Mario Tennis Aces is certainly a step in the right direction for the series. A short story mode, weird enemy difficulty scaling and lack of single player options keep it from being worth the full price game it’s being sold for. With that being said; fantastic gameplay, a great roster, and decent online functionality make this definitely one of the best iterations in the series.

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428 Shibuya Scramble Review

Developer:Abstraction Games

Publisher: Spike Chunsoft

Platform: PS4, PC

Release Date: September 3rd

A Review Copy Was Provided by Spike Chunsoft

It’s been a long time coming, but 428 Shibuya Scramble finally makes its way westward after its initial release in Japan almost 10 years ago on the Nintendo Wii. Now on PS4 and PC, the west gets a chance to see why people have been clamoring for this title.

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Yakuza Kiwami 2 Review Return of a Dragon

Developer: Ryu ga Gotoku Studio

Publisher: SEGA

Platform(s):PlayStation 4 (Played on PS4 Pro)

ESRB Rating: M

MRSP: $49.99

Release Date: August 28th, 2018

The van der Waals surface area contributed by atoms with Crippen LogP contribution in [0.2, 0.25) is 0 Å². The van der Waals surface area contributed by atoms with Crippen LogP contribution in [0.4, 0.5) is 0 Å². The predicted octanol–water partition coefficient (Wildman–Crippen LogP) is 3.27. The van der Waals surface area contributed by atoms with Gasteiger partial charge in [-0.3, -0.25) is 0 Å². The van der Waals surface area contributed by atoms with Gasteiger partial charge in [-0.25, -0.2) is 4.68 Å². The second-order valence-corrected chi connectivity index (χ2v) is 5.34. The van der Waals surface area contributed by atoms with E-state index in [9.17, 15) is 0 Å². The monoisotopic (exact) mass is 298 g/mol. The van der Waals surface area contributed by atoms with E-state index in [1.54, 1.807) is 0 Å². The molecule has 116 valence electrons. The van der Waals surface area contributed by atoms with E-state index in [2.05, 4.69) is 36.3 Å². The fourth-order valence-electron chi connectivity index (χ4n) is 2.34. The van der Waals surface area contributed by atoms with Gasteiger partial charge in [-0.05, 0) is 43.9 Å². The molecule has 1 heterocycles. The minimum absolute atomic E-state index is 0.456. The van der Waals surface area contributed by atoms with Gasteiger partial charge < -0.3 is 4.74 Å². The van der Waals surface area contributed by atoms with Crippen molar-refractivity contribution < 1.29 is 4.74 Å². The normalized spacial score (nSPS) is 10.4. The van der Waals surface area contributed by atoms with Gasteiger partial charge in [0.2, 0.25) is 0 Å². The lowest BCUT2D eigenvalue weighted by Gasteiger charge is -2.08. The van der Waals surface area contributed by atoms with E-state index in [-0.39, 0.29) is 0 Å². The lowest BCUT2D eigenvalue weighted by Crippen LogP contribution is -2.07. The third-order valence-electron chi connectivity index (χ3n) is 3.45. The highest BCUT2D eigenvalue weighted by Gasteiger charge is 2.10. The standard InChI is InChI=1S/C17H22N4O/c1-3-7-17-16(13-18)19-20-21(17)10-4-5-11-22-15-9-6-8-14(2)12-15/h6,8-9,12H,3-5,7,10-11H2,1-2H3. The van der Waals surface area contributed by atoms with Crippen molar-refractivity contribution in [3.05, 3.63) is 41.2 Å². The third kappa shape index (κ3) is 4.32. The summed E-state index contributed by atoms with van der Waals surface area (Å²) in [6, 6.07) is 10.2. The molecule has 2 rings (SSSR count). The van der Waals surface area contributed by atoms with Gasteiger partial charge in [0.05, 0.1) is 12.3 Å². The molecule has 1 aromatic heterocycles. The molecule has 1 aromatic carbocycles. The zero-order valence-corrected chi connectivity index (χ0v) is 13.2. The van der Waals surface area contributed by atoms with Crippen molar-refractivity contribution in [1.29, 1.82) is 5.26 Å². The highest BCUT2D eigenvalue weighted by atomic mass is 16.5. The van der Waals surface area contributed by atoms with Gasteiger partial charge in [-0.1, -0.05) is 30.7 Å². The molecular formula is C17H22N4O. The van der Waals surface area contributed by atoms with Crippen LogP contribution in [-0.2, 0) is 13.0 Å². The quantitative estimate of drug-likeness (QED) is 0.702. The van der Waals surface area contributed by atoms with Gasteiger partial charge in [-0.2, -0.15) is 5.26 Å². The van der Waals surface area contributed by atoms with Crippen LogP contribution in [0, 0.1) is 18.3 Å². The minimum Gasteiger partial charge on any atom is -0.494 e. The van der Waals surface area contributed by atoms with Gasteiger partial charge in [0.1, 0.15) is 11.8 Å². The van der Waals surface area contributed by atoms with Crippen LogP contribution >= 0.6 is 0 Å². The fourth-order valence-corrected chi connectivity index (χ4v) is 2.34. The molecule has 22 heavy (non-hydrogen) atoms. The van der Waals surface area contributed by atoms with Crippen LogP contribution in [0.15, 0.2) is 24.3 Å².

SEGA seems to be on a roll with the Yakuza series as of late. This year, western fans have been graced with Yakuza 6 the Song of Life, the series debut onto PC, and the Yakuza X Fist of the North Star crossover localization announcement. Now today, we take a look at the second entry in the “Kiwami” remakes of Yakuza games, Yakuza Kiwami 2. Just like Yakuza Kiwami, Kiwami 2 is a groundup remake of the original PS2 classic Yakuza 2, this time made in the Dragon Engine. How does this remake of the original Yakuza 2 hold up, and does this game paint an interesting picture of the future of the Yakuza series?

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Little Dragons Cafe Review-A Return to Form

Developer:Toybox Inc.

Publisher:Aksys

Platforms:PlayStation 4, Nintendo Switch (Reviewed on Both)

Release Date:August 24th, 2018

ESRB Rating: E

MRSP: $59.99

Little Dragons Cafe is the latest brainchild of Story of Seasons creator, Yasuhiro Wada, and is an attempt by the looks of it to return to his Bokujo roots. Yasuhiro Wada has had a checkered past of game releases since he left Marvelous. One needs to look no further than his first non Story of Seasons attempt Hometown Story, a game that left a lot of fans disappointed. Now he looks to be trying again with Little Dragons Cafe to try and recapture that initial magic, so how does he do?